- A group of 25 public and private, two- and four-year colleges in Illinois want to close the gap in graduation rates for disadvantaged students by 2025, according to the Chicago Sun-Times. Participants include the University of Illinois’ campuses in Chicago and Champaign-Urbana, DePaul University and all seven City Colleges of Chicago.
- As part of the Illinois Equity in Attainment Initiative, the institutions will offer financial aid packages that meet the specific needs of low-income students, clearly map out degree paths to help students graduate on time and make the campus community more inviting to students from underrepresented backgrounds.
- State data show 66% of white students in Illinois earn a bachelor’s degree in six years, double the share of black students (36%) and more than that of Latino students (48%) who do so. The ratios are similar for associate degrees. About 37% of low-income students get a bachelor’s degree in six years, about half the share of students from wealthier families.
A 2017 report from the National Student Clearinghouse Research Center (NSCRC) showed a wide disparity in graduation rates among students at two- and four-year institutions. About 55% of all students who entered college in fall 2010 completed a degree or certificate within six years, and about 63% of white and Asian students finished in that time. Hispanic and black students had six-year graduation rates of 46% and 38%, respectively.
At four-year institutions, specifically, black men had the lowest six-year completion rate (40%) and Asian women the highest (75%), according to NSCRC data.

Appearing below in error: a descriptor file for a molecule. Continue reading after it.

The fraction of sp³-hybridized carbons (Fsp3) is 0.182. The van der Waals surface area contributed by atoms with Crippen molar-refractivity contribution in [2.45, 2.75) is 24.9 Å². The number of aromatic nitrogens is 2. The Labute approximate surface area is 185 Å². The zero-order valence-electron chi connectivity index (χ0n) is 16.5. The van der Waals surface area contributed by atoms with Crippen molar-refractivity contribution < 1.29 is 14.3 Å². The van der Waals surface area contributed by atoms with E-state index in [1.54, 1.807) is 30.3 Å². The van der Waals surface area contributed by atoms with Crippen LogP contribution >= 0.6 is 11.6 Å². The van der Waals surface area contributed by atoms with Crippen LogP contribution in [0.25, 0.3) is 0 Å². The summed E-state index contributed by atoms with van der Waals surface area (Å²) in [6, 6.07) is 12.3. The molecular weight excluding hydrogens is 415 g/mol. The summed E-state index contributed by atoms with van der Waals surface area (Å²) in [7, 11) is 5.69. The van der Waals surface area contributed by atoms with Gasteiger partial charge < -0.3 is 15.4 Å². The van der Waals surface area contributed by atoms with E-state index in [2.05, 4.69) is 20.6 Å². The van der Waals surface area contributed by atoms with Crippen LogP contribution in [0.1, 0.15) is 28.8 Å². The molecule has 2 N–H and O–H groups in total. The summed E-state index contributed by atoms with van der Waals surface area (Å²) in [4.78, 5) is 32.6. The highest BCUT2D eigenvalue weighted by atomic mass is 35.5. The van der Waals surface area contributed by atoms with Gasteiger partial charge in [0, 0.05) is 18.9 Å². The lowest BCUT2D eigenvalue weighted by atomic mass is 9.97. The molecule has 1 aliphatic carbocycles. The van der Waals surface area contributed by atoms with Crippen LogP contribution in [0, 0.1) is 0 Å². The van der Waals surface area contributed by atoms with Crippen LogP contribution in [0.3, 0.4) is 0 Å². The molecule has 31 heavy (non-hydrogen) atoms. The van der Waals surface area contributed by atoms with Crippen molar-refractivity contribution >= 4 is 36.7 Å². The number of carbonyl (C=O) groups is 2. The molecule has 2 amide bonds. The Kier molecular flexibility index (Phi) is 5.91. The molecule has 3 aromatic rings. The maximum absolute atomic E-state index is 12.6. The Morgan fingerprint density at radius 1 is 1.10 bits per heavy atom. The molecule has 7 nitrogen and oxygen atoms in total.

Colleges should be doing more to help low-income students graduate, writes Bridget Burns, executive director of the University Innovation Alliance, a national consortium of 11 universities aiming to improve outcomes for students from all socioeconomic classes, in The Washington Post. Yet popular college rankings haven’t historically graded institutions favorably for efforts to recruit and retain low-income and minority students, who may have lower test scores, for example.
Burns recommends publicizing efforts to improve outcomes for low-income students, rethinking how current rankings measure such efforts, and expand the focus of helping low-income students gain acceptance to and succeed in college from private institutions to public institutions as well.
A bipartisan legislative committee in Ohio this week made other recommendations with a similar goal of lowering the cost of a college education, thereby making it more accessible. Its many recommendations include offering tuition guarantees that cover room and board, reconsidering the necessity of certain fees and ensuring a degree can be completed in a reasonable amount of time. They also call for varying the tuition structure for degrees based on their cost to the institution, and for replacing tuition freezes with caps on increases.